Saint of the Day – 24 July – Saint Christina Mirabilis (1150-1224) Virgin, mendicant, apostle of prayer of reparation, mystic – also known as Christina the Astonishing – Patronages – millers, people with mental disorders, mental health workers, mental health caregivers, professionals, psychiatrists and therapists.
St Christina was born to a peasant family in Belgium. She was orphaned as a child and raised by her two older sisters. When she was 21 she had what was believed to be a severe seizure and was pronounced dead. At her funeral she suddenly revived and levitated before the bewildered congregation. She said that during her coma she had been to heaven, hell and purgatory and had been given the option to either die and enter heaven, or return to earth to suffer and pray for the holy souls in purgatory.
Christina chose the greater act of charity. From then on she lived in extreme poverty, wearing rags, sleeping on rocks and begging for her food. She is called “Astonishing” because she did the most bizarre things and suffered the pains of inhuman feats without being physically harmed by them. She would roll in fire and hide in hot ovens; she would stand in freezing water for hours in the dead of winter; she allowed herself to be dragged under water by a mill wheel; she spent much time in graveyards. She would also climb trees to escape the strong odour of sin in those she met.
Many thought her to be possessed by demons or insane but many devout people recognised and vouched for her sincerity, obedience and sanctity. They believed, that she was a living witness to the pains that souls experience in purgatory, willingly suffering with them and for them. Christina the Astonishing is the patron of those with mental illness and disorders, mental health workers, psychiatrists and therapists.
Thomas of Cantimpré (1201–1272), then a canon regular who was a professor of theology, wrote a report eight years after her death, based on accounts of those who knew her. Cardinal Jacques de Vitry, who met with her, said that she would throw herself into burning furnaces and there suffered great tortures for extended times, uttering frightful cries, yet coming forth with no sign of burns upon her. In winter she would plunge into the frozen Meuse River for hours and even days and weeks at a time, all the while praying to God and imploring God’s mercy. She sometimes allowed herself to be carried by the currents downriver to a mill where the wheel “whirled her round in a manner frightful to behold”, yet she never suffered any dislocations or broken bones. She was chased by dogs which bit her without any bodily injury.
Christina died at the Dominican Monastery of Saint Catherine in Sint-Truiden, of natural causes, aged 74. The prioress there later testified that, despite her unusual methodds of reparation, Christina would humbly and fully obey any command given her by the prioress.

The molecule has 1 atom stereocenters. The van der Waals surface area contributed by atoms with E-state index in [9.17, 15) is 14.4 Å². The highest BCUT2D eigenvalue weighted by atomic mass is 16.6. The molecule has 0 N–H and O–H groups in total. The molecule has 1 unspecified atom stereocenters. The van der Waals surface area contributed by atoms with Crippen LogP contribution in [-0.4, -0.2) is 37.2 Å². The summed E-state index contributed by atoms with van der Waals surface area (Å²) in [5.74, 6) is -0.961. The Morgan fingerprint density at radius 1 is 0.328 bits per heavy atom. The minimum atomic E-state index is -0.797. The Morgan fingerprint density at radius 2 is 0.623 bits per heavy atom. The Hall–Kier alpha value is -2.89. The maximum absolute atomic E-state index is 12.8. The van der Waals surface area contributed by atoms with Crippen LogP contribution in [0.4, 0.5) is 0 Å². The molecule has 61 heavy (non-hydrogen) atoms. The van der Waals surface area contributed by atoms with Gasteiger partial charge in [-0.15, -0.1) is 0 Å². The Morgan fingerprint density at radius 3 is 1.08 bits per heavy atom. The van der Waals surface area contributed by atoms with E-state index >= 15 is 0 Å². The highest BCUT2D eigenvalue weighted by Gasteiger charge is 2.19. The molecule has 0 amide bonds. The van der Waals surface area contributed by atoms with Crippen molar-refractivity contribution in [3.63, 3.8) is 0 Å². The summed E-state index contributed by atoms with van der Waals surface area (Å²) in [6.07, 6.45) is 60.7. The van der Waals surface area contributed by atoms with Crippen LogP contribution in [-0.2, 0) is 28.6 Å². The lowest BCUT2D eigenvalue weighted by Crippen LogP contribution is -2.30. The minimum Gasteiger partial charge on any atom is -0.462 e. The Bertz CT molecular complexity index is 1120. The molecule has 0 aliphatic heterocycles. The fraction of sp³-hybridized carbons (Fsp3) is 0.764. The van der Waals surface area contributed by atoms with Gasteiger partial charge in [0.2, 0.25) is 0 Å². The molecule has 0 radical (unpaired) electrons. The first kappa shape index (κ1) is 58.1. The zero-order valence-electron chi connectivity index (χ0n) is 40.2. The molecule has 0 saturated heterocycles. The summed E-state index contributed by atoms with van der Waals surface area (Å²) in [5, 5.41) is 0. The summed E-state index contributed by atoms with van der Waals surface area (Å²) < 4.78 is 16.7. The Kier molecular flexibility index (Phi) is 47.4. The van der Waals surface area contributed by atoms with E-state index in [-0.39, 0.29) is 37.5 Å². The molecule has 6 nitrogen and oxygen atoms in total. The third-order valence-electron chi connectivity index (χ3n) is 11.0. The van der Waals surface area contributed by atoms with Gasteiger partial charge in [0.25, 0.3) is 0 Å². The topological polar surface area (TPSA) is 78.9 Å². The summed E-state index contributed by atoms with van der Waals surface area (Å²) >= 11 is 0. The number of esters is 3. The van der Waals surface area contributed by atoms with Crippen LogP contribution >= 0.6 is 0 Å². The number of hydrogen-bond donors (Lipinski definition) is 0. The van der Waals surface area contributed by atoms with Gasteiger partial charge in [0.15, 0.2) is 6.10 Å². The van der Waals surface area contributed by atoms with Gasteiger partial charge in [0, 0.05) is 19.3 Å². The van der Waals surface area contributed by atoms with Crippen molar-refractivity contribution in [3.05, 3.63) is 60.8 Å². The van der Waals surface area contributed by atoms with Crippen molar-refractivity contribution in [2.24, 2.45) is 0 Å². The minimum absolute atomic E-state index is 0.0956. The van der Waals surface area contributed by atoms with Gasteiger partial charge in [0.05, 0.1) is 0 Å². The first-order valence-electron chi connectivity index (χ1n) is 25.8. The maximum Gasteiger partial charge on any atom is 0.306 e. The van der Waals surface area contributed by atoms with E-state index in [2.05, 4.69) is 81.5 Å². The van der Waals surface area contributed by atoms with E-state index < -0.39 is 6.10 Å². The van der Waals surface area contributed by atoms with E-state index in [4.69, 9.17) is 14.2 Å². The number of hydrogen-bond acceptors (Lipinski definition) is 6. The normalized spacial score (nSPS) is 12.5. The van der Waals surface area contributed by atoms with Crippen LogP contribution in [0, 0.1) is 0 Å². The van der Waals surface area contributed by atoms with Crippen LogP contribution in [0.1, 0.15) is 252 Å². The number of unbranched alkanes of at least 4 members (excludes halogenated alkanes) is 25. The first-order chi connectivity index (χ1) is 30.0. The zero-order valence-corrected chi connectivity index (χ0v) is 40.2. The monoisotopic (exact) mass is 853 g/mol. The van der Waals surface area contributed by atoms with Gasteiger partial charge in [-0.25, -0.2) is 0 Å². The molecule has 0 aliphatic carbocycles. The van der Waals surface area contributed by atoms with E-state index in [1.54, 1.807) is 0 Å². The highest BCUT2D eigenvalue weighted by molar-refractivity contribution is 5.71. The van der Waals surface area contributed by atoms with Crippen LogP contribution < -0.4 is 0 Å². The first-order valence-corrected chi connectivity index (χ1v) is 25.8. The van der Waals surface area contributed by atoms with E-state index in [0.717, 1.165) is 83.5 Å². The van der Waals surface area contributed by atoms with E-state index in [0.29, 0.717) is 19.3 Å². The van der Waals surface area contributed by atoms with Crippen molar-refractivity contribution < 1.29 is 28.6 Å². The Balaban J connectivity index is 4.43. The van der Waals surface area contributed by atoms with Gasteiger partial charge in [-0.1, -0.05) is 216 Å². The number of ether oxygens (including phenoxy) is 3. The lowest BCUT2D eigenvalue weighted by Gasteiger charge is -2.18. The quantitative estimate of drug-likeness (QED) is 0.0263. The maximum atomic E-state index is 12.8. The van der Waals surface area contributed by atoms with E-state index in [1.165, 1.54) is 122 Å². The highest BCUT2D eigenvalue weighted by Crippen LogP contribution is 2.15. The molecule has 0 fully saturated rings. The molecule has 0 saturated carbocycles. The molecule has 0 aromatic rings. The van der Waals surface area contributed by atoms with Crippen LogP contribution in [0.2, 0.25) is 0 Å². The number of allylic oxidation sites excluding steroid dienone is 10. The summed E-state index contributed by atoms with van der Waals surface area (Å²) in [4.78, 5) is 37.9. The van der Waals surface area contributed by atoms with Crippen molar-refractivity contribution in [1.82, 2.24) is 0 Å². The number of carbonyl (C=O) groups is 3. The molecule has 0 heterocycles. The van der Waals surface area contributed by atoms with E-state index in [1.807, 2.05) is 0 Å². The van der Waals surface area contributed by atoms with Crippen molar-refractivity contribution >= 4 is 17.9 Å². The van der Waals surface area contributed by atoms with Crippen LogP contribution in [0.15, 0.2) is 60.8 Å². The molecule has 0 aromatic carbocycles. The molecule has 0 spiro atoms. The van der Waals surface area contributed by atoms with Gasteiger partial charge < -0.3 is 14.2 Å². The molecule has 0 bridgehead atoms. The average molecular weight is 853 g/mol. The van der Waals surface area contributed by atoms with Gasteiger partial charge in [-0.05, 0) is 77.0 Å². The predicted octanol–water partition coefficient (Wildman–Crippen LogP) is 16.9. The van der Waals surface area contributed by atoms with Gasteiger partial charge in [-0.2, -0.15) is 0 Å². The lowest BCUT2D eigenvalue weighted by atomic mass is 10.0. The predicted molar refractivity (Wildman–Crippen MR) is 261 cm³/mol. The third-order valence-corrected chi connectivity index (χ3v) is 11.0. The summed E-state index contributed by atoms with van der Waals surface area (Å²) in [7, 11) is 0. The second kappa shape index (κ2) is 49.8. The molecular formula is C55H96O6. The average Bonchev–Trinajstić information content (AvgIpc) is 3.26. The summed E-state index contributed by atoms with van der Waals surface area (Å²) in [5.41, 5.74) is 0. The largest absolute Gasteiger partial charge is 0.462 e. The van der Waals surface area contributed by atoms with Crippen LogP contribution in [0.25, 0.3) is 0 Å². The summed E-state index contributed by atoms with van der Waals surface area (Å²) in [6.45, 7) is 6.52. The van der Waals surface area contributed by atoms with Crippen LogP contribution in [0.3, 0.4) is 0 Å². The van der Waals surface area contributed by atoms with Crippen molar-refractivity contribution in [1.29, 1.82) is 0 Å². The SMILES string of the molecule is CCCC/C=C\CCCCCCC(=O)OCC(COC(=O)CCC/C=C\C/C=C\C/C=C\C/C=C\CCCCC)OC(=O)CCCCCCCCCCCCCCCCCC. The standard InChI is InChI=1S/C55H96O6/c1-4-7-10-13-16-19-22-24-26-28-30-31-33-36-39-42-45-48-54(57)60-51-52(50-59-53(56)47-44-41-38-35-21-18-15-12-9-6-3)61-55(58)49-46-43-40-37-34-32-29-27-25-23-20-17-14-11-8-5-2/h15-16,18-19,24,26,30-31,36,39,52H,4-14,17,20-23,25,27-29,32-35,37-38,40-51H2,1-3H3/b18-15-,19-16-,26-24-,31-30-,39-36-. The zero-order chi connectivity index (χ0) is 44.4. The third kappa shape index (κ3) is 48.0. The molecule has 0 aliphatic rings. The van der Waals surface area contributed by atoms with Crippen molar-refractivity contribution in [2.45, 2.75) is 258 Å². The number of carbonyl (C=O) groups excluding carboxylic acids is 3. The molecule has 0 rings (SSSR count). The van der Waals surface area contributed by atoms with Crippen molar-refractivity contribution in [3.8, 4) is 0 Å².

“We have”, says St Robert Bellarmine (1542–1621) Doctor of the Church, referring to the report of Thomas of Cantimpré, “reason for believing his testimony, since he has for guarantee another grave author, James de Vitry, Bishop and Cardinal and because he relates what happened in his own time and even in the province where he lived. Besides, the sufferings of this admirable virgin were not hidden. Everyone could see that she was in the midst of the flames without being consumed and covered with wounds, every trace of which disappeared a few moments afterwards. But, more than this, was the marvellous life she led for forty-two years after she was raised from the dead, God clearly showing that the wonders wrought in her by virtue from on high. The striking conversions which she effected and the evident miracles which occurred after her death, manifestly proved the finger of God and the truth of that which, after her resurrection, she had revealed concerning the other life.”
Thus, argues Bellarmine, “God willed to silence those libertines who make open profession of believing in nothing and who have the audacity to ask in scorn, Who has returned from the other world? Who has ever seen the torments of Hell or Purgatory? Behold two witnesses. They assure us that they have seen them and that they are dreadful. What follows, then, if not that the incredulous are inexcusable and that those who believe and nevertheless, neglect to do penance, are still more to be condemned?”
St Christina the Astonishing has been recognised as a saint since the 12th century. She was placed in the calendar of the saints by at least two bishops of the Catholic Church in two different centuries (17th & 19th) that also recognised her life in a religious order and preservation of her relics. There remains a strong devotion to her in her native region of Limburg.
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